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Penn Spasm Frequency Scale
Availability
Information can be found on the Rehab Measures website at Penn Spasm Frequency Scale
Classification
Exploratory: Spinal Cord Injury (SCI) and SCI-Pediatric (Exploratory as patient/caregiver patient reported outcomes)
Short Description of Instrument
Construct measured: Spasticity
Intended respondent: Participant
# of items: 2
# of subscales and names of sub-scales: spasm frequency and spasm severity
# of items per sub-scale: N/A
Comments/Special Instructions
Background: The Penn Spasm Frequency Scale is a self-report measure that assesses an individual’s perception of spasticity frequency and severity.
 
Scoring: The Penn Spasm frequency Scale is comprised of two parts: spasm frequency and spasm severity. If the participant selects 0 in the first part of the assessment, the second part is not performed.
 
Spasm Frequency:
0 = No spasm
1 = Mild spasms induced by stimulation
2 = Infrequent full spasms occurring less than once per hour 3 = Spasms occurring more than once per hour
4 = Spasms occurring more than 10 times per hour
 
Spasm Severity:
1 = Mild
2 = Moderate
3 = Severe
Rationale/Justification
Strengths/Weaknesses: The Penn Spasm Frequency Scale is a self-report assessment that includes elements of frequency and severity of muscle spasms, which form  major aspects of the spasticity experience, besides muscle "stiffness" that is the focus of the Modified Ashworth Scale. The subjectivity in determining frequency and severity can confound interpretation of the score and make it somewhat difficult to compare between individuals or groups. However, it can be considered as a potentially useful adjunct to the Modified Ashworth Scale. Both instruments provide essentially ordered categorical elements that do not lend themselves well to accurate quantitative analysis. This scale is what is currently available in the realm of a self- report outcome for spasticity. It would seem possible and desirable to improve on it.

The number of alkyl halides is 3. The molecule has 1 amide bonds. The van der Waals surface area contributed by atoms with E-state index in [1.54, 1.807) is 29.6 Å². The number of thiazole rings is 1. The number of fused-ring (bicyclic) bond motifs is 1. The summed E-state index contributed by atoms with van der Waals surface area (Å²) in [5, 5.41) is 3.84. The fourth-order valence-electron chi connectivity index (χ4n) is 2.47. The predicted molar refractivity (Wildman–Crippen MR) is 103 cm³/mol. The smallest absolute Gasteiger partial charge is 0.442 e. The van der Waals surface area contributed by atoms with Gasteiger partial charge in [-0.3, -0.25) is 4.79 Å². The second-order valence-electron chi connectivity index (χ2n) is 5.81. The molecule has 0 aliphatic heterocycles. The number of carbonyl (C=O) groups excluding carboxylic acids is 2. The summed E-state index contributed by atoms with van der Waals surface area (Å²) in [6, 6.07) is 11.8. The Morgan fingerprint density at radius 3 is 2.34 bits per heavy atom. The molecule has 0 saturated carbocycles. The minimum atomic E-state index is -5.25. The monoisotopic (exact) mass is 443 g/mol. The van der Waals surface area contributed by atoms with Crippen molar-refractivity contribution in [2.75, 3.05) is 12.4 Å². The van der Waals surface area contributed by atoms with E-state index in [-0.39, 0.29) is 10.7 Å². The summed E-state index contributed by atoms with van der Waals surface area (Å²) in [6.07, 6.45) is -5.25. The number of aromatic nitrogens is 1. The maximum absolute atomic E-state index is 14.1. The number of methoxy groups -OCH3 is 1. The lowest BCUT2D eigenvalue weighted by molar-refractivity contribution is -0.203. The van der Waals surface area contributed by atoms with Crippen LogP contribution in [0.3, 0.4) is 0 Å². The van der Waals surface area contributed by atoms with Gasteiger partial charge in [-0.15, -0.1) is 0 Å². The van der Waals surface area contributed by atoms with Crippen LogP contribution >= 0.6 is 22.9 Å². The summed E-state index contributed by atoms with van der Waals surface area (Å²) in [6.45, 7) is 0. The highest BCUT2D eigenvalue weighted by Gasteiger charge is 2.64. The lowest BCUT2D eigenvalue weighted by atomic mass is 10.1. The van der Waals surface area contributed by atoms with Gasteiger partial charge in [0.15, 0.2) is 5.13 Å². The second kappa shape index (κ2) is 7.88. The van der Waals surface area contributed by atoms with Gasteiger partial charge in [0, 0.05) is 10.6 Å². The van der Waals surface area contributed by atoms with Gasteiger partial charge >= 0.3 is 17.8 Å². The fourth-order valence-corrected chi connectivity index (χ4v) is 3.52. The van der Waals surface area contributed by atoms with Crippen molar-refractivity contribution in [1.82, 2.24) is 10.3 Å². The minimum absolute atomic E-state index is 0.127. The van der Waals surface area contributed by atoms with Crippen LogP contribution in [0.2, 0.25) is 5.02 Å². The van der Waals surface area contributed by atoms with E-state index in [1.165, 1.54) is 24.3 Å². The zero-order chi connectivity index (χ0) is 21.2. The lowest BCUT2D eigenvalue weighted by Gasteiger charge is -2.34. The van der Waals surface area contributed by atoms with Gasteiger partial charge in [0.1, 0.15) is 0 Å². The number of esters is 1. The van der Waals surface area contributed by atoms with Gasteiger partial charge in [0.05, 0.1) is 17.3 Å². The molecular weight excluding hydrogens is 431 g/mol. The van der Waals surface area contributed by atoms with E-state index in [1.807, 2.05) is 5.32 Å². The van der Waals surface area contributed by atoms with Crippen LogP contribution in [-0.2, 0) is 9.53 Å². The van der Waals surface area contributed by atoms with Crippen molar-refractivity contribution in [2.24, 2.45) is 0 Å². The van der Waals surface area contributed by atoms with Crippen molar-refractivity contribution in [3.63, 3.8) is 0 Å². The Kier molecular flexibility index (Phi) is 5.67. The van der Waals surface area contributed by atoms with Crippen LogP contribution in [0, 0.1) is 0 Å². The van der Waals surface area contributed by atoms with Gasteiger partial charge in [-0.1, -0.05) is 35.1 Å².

SCI-Pediatric-specific: No Studies with children, but relevant and appropriate with children. No age recommendation in literature. Future research is needed.
References
Adams MM, Ginis KA, & Hicks AL. The spinal cord injury spasticity evaluation tool: development and evaluation. Arch Phys Med Rehabil. 2007; 88(9), 1185– 1192.
 
Hsieh JT, Wolfe DL, Miller WC & Curt A. Spasticity outcome measures in spinal cord injury: psychometric properties and clinical utility. Spinal Cord. 2008; 46(2), 86–95.
 
Priebe MM, Sherwood AM, Thornby JI, Kharas NF, & Markowski J. Clinical assessment of spasticity in spinal cord injury: a multidimensional problem. Arch Phys Med Rehabil. 1996; 77(7), 713–716.
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